If I have to speak of this movie, well, can't go turning back.
Okay, first off, the story. After the events of DotM, the United States government decides that the Autobots are hindering Earth after the explosive Battle of Chicago, and now, with humanity against them, robotics engineer Cade Yeager (Mark Wahlberg, Three Kings), his daughter (Nicola Peltz, The Last Airbender), and her secret above-age Irish boyfriend Shane (Jack Reynor, What Richard Did), must protect the Autobots, and Earth, from a "mysterious" new menace named Lockdown, a former-KSI-operated-that-now-acts-like-Megatron Transformer named Galvatron, and a corrupt Kelsey Grammer (Toy Story 2), while also trying to stop their efforts in detonating the MacGuffin called "The Seed", which annihilates anything in its path and turns them into metal.
And you thought the All-Spark, the Matrix of Leadership, and the Ark were enough plot devices in these movies...apparently not.
The first twenty minutes of the film are, and I'm not even kidding here, actually decent. Yeah, you have your traditional Michael Bay trash humor, but even that's toned down. Yeah, you have a daughter and a boyfriend who can't act worth crap (even though the boyfriend is, ironically, starring in better movies, like the upcoming Justin Kurzel-helmed Macbeth), but even then you can, at least, breathe a little easier knowing that the other cast is gone to different (and better for some of the actors) films.
The minute the entire Autobot cast is introduced, though, it all plummets into the same old Michael Bay shenanigans, which will really anger those who were wanting some actual change of pace for these movies, but, nope!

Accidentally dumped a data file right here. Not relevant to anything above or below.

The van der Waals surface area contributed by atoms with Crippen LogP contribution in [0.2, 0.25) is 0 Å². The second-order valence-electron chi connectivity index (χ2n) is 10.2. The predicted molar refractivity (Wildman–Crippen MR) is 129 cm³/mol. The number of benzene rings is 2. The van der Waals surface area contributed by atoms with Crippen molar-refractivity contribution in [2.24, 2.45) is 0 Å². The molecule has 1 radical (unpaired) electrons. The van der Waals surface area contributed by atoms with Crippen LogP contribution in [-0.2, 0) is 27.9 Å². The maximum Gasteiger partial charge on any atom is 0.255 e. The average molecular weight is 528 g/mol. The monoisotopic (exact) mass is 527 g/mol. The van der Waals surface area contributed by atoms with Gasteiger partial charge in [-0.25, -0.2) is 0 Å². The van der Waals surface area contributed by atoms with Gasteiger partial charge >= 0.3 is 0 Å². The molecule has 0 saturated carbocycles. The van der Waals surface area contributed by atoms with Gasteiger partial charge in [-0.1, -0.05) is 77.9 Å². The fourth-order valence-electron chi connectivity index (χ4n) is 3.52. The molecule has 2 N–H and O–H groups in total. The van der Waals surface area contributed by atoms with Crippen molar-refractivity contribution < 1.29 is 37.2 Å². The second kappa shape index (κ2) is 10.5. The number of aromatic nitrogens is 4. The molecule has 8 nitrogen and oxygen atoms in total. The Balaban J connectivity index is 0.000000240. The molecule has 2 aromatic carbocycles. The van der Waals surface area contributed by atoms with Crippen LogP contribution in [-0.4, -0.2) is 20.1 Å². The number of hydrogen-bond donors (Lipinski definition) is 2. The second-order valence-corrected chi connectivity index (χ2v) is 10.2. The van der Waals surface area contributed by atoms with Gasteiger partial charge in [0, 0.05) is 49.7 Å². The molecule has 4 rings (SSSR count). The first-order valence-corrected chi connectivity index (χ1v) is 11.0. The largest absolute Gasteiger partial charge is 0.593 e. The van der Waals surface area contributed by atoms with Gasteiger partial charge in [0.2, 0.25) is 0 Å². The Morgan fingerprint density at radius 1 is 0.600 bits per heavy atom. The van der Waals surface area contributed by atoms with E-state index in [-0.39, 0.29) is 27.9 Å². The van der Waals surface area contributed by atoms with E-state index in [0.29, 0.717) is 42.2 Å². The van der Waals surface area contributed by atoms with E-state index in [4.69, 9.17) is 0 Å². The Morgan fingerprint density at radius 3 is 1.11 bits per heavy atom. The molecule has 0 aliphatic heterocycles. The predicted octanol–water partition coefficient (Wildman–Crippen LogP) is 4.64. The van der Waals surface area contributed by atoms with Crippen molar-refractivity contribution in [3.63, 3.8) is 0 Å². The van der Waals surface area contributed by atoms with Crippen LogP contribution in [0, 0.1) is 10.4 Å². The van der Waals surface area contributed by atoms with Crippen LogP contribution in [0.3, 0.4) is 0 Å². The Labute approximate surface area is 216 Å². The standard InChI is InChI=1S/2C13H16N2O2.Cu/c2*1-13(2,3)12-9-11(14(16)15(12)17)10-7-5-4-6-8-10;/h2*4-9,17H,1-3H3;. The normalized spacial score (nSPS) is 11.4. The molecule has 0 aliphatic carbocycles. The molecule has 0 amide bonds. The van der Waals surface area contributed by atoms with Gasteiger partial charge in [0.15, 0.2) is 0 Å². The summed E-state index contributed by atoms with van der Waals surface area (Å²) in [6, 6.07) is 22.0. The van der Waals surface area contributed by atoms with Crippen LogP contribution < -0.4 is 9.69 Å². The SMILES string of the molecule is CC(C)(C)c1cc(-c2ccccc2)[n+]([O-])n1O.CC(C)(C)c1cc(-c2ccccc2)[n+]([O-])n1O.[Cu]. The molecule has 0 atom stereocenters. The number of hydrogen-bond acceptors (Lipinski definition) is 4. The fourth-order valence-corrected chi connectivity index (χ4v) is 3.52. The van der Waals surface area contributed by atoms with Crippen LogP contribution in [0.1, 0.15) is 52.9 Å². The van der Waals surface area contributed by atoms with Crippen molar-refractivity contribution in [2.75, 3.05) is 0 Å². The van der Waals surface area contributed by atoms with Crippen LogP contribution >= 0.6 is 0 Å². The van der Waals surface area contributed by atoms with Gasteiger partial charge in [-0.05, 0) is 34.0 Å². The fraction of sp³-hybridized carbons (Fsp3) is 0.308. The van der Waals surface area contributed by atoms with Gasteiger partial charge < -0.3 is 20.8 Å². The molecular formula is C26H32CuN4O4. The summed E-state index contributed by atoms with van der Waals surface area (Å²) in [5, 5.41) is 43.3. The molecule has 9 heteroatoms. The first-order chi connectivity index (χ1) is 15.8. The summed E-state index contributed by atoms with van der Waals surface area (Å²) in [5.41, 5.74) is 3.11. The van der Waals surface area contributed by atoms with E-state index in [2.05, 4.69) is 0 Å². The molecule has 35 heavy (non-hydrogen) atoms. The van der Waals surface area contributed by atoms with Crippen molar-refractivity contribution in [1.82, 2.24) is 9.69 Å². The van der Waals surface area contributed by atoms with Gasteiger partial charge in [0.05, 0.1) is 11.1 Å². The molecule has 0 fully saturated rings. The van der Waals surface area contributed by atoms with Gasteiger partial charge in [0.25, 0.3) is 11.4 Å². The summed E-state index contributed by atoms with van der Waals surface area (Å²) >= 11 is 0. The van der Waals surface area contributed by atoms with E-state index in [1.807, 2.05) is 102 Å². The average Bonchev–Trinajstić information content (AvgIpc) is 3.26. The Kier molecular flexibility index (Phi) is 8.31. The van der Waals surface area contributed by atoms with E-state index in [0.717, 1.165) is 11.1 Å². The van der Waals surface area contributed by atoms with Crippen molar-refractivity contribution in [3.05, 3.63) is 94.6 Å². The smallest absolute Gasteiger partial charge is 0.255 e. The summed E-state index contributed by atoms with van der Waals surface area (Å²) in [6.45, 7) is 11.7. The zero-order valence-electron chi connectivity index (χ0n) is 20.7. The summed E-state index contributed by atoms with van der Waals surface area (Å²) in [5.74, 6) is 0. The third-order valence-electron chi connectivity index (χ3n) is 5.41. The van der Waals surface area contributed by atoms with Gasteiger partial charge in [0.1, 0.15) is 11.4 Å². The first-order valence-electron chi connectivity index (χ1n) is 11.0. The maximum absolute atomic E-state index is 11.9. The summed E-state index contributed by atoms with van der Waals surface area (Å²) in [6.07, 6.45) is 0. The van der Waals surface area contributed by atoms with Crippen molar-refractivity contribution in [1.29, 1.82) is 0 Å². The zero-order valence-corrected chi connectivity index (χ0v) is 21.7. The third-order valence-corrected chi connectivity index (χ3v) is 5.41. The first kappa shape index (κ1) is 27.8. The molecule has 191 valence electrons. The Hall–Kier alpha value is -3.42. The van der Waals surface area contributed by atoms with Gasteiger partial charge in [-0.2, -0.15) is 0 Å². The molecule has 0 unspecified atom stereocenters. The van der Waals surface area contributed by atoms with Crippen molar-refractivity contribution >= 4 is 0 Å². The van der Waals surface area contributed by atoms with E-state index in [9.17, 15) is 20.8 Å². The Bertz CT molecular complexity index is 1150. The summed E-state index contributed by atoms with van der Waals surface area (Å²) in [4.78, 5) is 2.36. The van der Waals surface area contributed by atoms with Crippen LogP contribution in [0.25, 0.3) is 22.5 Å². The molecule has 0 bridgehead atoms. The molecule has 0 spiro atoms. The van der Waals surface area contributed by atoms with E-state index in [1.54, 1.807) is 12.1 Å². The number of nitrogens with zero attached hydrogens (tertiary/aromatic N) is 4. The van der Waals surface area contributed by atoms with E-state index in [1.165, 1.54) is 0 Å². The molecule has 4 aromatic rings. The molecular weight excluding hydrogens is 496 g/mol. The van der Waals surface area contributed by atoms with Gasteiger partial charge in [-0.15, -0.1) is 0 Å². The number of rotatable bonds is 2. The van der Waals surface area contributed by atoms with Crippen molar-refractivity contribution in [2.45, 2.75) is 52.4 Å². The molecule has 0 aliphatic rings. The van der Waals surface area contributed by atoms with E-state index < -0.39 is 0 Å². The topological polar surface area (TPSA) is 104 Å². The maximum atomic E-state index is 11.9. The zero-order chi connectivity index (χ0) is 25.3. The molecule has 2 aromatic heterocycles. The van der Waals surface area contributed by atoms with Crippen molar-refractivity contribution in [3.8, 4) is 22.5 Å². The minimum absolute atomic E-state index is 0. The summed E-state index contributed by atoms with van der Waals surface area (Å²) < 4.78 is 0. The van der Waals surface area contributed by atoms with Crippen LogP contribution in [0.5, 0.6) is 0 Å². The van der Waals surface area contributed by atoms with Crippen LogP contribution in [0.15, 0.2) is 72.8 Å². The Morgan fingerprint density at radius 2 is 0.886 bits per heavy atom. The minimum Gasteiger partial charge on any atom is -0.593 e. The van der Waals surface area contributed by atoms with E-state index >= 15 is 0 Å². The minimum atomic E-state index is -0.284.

I'll give it this, though. The tone of this film is thankfully darker and less humorous when compared to Fallen and Moon, and this film is thankfully saved from being complete dog-crap by Wahlberg's charismatic effort at acting in this film, but, the film still doesn't know what to do with most of its actors.
As mentioned, Wahlberg is actually likable in this film, as in, he's more helpful when times are dire and actually contains some funny moments (mad props to his one scene after they escape from Lockdown's ship when he snaps at this one guy who threatened him that he had insurance to pay for his mutilated car.) Even Stanley Tucci's character gets some actual chuckles in the film, albeit few.
The film also contains an ACTUALLY FLESHED-OUT main villain in the form of Lockdown (Mark Ryan, Transformers (2007)). Unlike the other villains who were in it for world domination or destruction, he's just in it for adding Optimus Prime to his collection of trophies, which, for Michael Bay standards, is a plus.
Now with those few positives, we have a truck-load of negatives.
The film, from a narrative sense, is just a copycat of the films before it and other films, both recent and classic. To quote IGN's review, the plot to hunt down the Autobots is similar to X-Men: Days of Future Past, the plot to find the Seed is NOTE-FOR-NOTE to the other plot devices from the other three films, and I think you know where I'm going with this.
It also bites that for a film about robots beating the mechanized s**t out of each other, it is nearly three hours long. When compared to the other ones, the length is the equivalent of an endurance test and a blasting zone combined. Even the most die-hard "Bayformer" will find 165 minutes to wear them down eventually.
Michael Bay fans will definitely enjoy another round of explosions, but for the general movie-goer, you're not only watching the same overlong crap that we're now used to, you're watching the equivalent of Michael Bay giving a three-hour long description of his Transformers figurines and toys with pictures of the firecracker that exploded his toy train that he filmed when he was eight years old with an 8mm camera and got grounded for it.